The technical grade of xylenes (mixed) (hereafter termed xylenes) contains the three isomeric forms and ethylbenzene (percentage composition shown above). The annual production for 1985 was approximately 7.4 x 108 gallons. Xylenes is used as a solvent and a cleaning agent and as a degreaser and is a constituent of aviation and automobile fuels. Xylenes is also used in the production of benzoic acid, phthalate anhydride, and isophthalic and terephthalic acids as well as their dimethyl esters.
Toxicology and carcinogenesis studies of xylenes were conducted in laboratory animals because a large number of workers are exposed and because the long- term effects of exposure to xylenes were not known. Exposure for the present studies was by gavage in corn oil. In single-administration studies, groups of five F344/N rats and B6C3F1 mice of each sex received 500, 1,000, 2,000, 4,000, or 6,000 mg/kg. Administration of xylenes caused deaths at 6,000 mg/kg in rats and mice of each sex and at 4,000 mg/kg in male rats. In rats, clinical signs observed within 24 hours of dosing at 4,000 mg/kg included prostration, muscular incoordination, and loss of hind limb movement; these effects continued through the second week of observation. Tremors, prone position, and slowed breathing were recorded for mice on day 3, but all mice appeared normal by the end of the 2- week observation period. In 14- day studies, groups of five rats of each sex were administered 0, 125, 250, 500, 1,000, or 2,000 mg/kg, and groups of five mice of each sex received 0, 250, 500, 1,000, 2,000, or 4,000 mg/kg. Chemical- related mortality occurred only at 2,000 mg/kg in rats and at 4,000 mg/kg in mice. Rats and mice exhibited shallow breathing and prostration within 48 hours following dosing at 2,000 mg/kg. These signs persisted until day 12 for rats, but no clinical signs were noted during the second week for mice. In 13- week studies, groups of 10 rats of each sex received 0, 62.5, 125, 250, 500, or 1,000 mg/kg, and groups of 10 mice of each sex received 0, 125, 250, 500, 1,000, or 2,000 mg/kg. No deaths or clinical signs of toxicity were recorded in rats. However, high dose male rats gained 15% less weight and females 8% less weight than did the vehicle controls. Two female mice died at the 2,000 mg/kg dose. Lethargy, short and shallow breathing, unsteadiness, tremors, and paresis were observed for both sexes in the 2,000 mg/kg group within 5- 10 minutes after dosing and lasted for 15- 60 minutes.
Two-year toxicology and carcinogenesis studies were conducted by administering 0, 250, or 500 mg/kg xylenes in corn oil by gavage to groups of 50 F344/N rats of each sex, 5 days per week for 103 weeks. Groups of 50 B6C3F1 mice of each sex were administered 0, 500, or 1,000 mg/kg xylenes on the same schedule. Although the mortality was dose related in male rats (final survival: vehicle control, 36/50; low dose, 26/50; high dose, 20/50), many of the early deaths in the dosed males were gavage related. Body weights of the high dose male rats were 5%- 8% lower than those of the vehicle controls after week 59. The mean body weights of low dose and vehicle control male rats and those of dosed and vehicle control female rats were comparable. Survival rates of female rats and both sexes of dosed mice were not significantly different from those of the vehicle controls. The mean weights of dosed male and female mice were comparable to those of the vehicle controls. Hyperactivity lasting 5- 30 minutes was observed in high dose mice after dosing, beginning after week 4 and continuing through week 103.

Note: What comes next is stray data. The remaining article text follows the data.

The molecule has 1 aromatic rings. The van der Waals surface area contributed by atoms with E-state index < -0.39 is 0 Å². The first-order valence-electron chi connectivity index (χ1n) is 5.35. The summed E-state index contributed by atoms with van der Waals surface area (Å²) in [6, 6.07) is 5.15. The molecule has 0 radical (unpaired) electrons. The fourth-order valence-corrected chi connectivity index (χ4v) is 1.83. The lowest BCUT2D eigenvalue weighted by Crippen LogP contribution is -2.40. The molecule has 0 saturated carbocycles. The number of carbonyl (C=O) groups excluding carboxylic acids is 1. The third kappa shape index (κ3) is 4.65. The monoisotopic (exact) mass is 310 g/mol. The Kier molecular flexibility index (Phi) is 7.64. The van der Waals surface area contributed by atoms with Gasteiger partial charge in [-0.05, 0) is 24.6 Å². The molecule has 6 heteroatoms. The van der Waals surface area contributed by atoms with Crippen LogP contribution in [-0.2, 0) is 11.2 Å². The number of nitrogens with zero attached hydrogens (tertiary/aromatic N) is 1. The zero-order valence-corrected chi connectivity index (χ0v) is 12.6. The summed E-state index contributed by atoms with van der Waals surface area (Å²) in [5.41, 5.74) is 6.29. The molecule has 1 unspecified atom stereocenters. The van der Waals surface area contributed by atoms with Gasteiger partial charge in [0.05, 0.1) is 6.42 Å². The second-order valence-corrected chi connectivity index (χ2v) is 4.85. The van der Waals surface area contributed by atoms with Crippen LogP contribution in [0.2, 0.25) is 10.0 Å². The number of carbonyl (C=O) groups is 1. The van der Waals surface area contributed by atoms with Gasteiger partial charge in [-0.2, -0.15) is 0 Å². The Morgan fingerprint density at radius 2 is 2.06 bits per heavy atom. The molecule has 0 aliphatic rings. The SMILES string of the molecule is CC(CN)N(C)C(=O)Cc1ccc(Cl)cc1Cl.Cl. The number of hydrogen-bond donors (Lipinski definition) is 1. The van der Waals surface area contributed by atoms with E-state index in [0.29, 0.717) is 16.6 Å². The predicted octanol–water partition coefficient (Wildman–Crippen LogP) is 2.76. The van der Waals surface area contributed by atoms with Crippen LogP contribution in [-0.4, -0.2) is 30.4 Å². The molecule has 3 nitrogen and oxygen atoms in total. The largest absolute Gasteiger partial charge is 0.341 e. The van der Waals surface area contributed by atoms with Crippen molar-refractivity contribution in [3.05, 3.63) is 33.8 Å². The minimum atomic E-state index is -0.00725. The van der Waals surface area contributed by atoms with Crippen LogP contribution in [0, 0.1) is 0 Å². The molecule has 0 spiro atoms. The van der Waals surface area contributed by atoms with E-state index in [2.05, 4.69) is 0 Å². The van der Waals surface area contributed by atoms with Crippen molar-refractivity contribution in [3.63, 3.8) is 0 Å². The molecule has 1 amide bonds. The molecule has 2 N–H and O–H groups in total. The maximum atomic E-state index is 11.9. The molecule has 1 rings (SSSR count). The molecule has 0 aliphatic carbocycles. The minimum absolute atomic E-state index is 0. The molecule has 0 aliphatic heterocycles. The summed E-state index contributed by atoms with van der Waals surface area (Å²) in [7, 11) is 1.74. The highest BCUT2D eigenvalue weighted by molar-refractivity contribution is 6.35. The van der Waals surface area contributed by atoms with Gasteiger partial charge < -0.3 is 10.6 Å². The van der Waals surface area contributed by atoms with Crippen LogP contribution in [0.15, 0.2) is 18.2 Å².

At no site was the incidence of nonneoplastic or neoplastic lesions in dosed rats or mice of either sex considered to be related to the administration of xylenes.
Neither xylenes nor any of its components (o- xylene, m-xylene, p- xylene, or ethylbenzene) were mutagenic when tested with or without metabolic activation in Salmonella typhimurium strains TA100, TA1535, TA97, or TA98 with the preincubation protocol. In addition, ethylbenzene was tested in cytogenetic assays using cultured Chinese hamster ovary cells both with and without metabolic activation; neither sister- chromatid exchanges nor chromosomal aberrations were induced by ethylbenzene.
An audit of the experimental data was conducted for the 2-year studies of xylenes. No data discrepancies were found that influenced the final interpretations.
Under the conditions of these 2-year gavage studies, there was no evidence of carcinogenicity of xylenes (mixed) for male or female F344/N rats given 250 or 500 mg/kg or for male or female B6C3F1 mice given 500 or 1,000 mg/kg.